The Arab spring is 2011, not 1989
The Arab revolutions are beginning to destroy the cliche of an Arab world incapable of democratic transformation.
But another caricature is replacing it: according to the new narrative, the crowds in Cairo, Benghazi or Damascus, mobilised by Facebook and Twitter, are the latest illustration of the spread of Western democratic ideals; and while the “rise of the rest” may challenge the economic dominance of Western nations, the West will continue to define the political agenda of the world.
In that optimistic scenario, 1989 and 2011 are two chapters of the same story, which connect in a self-congratulatory way the political appeal of democracy and the transformative power of entrepreneurship and new technologies.
In reality, the movements that are shaking the Arab world are profoundly different from the revolutions that ended the Soviet empire. The Arab spring is about justice and equity as much as it is about democracy, because societies in which millions of young men and women have no jobs – and millions live with less than two dollars a day – crave justice as much as democracy.
As I heard one experienced Arab diplomat say, today’s revolutions are against “profiteers” as much as they are against dictators. The movements are also profoundly suspicious of foreign interference, and Western nations, which for many years have had a cozy relationship with dictators and profiteers, will be utilised, but they are unlikely to be trusted or to serve as models as they were in 1989.
The implications for our Middle Eastern policies are wide-ranging. The good news is that the focus on social justice and practical issues of development and redistribution has the potential to move the public debate further away from dreams of a return to the mythical past of the caliphate promoted by radical Islamists.
In the words of the French scholar Olivier Roy, the Arab revolutions may well become the first “post-Islamist” revolutions. But that will happen only if we in the West accept that Muslim values – which have, like Christian or Jewish values, many interpretations – can become part of the political debate, without being at the centre of it.
The more we try to polarise secular forces against Islamic movements, the more unlikely it is that secular values will win. We must abandon the illusion that the defining issue in the region is a battle between moderates and hardliners. Europe and the United States could send a strong signal by ending their policy of “a la carte democracy” and start talking to movements such as Hamas or Hezbollah – which does not mean that we in any way agree with their views.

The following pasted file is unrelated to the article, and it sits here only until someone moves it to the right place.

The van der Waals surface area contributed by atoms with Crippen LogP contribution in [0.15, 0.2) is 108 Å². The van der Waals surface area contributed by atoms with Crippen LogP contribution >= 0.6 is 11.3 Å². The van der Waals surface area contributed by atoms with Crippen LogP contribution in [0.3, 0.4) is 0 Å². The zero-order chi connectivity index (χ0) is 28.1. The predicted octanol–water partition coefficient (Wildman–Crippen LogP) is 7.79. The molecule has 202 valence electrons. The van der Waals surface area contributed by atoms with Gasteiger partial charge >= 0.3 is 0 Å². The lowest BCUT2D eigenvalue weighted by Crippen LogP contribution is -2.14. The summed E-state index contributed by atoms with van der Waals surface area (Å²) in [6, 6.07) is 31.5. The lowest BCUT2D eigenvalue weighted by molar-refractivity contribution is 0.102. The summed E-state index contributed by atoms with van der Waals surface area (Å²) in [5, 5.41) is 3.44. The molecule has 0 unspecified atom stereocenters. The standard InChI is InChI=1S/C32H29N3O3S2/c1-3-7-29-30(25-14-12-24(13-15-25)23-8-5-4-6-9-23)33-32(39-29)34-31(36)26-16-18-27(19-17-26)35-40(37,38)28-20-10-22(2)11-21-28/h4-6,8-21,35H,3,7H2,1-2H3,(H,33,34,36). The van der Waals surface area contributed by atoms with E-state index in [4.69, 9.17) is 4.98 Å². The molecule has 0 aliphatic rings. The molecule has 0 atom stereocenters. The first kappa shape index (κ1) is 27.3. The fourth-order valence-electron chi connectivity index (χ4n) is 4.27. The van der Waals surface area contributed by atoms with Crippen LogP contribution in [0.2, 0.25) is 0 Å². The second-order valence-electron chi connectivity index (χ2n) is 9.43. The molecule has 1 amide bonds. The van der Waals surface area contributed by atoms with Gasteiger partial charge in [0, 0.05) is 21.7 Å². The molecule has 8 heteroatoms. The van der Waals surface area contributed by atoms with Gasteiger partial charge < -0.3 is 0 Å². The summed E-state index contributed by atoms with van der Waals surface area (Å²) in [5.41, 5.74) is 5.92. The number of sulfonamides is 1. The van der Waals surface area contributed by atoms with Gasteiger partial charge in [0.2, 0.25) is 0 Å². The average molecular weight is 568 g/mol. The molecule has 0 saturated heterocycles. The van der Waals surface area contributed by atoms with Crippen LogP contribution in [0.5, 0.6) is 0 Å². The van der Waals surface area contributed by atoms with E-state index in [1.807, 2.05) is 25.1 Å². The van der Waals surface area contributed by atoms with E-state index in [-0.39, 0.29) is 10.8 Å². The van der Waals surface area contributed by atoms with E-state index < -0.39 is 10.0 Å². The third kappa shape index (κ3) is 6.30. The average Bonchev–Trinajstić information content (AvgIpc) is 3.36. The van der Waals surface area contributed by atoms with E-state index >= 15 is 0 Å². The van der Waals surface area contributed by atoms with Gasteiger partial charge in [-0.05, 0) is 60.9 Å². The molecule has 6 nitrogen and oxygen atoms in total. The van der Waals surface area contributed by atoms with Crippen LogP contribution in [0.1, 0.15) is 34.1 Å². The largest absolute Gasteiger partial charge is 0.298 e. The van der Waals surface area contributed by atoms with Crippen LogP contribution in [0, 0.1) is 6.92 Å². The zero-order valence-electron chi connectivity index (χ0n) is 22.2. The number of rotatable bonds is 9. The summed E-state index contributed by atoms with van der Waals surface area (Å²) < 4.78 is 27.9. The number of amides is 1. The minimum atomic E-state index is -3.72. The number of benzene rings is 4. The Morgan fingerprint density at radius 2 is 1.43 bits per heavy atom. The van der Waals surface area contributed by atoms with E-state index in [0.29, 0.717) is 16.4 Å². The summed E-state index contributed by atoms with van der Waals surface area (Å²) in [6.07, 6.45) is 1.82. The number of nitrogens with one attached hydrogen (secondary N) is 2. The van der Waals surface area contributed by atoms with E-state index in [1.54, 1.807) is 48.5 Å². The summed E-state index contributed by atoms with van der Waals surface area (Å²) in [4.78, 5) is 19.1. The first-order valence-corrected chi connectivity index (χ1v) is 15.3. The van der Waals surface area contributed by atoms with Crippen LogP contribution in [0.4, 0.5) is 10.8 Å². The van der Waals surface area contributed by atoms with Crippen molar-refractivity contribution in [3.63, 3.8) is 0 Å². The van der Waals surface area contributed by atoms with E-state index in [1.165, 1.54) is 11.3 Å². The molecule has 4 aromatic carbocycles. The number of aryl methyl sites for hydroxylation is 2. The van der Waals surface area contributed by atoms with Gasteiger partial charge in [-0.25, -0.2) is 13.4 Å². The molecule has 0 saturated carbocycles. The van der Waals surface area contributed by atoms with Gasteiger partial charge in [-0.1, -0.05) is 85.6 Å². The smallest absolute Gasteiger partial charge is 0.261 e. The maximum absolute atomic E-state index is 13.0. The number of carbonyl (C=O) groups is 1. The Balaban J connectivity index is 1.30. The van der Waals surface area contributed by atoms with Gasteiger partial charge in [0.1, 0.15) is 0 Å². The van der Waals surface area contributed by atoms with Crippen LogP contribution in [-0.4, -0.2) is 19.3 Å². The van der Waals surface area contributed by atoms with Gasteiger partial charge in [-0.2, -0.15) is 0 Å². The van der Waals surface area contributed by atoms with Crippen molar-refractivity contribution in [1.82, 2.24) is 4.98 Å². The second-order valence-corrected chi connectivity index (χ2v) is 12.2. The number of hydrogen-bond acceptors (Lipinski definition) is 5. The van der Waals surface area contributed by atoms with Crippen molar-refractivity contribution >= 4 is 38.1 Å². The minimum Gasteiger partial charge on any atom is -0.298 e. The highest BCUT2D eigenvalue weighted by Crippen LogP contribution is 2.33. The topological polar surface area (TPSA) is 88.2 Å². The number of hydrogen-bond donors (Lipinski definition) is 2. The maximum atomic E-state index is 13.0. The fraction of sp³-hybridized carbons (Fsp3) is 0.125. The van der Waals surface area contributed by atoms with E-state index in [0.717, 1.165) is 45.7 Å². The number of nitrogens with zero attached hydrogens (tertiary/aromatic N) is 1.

Bringing the Muslim Brotherhood and related organisations into mainstream politics rather than trying to isolate them should be a priority. This is all the more necessary as the aspiration to justice will lead to demands that the present elites – and in particular security establishments – relinquish their grip not only on power, but also on the economy, and that demand may eventually trigger a second wave of upheavals. A more democratic Arab world is also likely to be less tolerant of the benign neglect with which the international community has often addressed the Israel-Palestine and the Israeli-Arab conflicts since 2000. That should not be seen as a threat by countries that support a resolution of the conflict in accordance with international law and a two-states solution, but it will require a “reset” of the policies of the last 10 years.
Lastly, as we discover that 2011 is not 1989, and that we are no more the trusted reference, we will have to navigate in unchartered waters: our engagement in Libya will probably have less moral clarity at the end than it has had at the start.
Political processes will inevitably be messy, and we will be tempted, especially in oil-rich nations, to pick winners and manipulate outcomes.
That would be disastrous for our long-term standing: in a region whose future has repeatedly been decided by foreigners since the end of the Ottoman empire, outside powers will have to demonstrate that this time they are genuinely willing to support home-grown political processes.
The West has to accept that it is not the central player anymore. But it need not be an indifferent and passive spectator. Finding the balance between engagement and restraint will be the policy challenge of this new phase. In Libya and possibly in some other situations, the active involvement of the United Nations to find a political solution may help us find that new balance by providing the impartiality and sufficient distance from great powers politics without which no political process will have a sustainable outcome.
Jean-Marie Guehenno, a former United Nations under-secretary general for peacekeeping operations, is professor of professional practice at the Saltzman Institute of Columbia University and a non-resident senior fellow at the Brookings Institution
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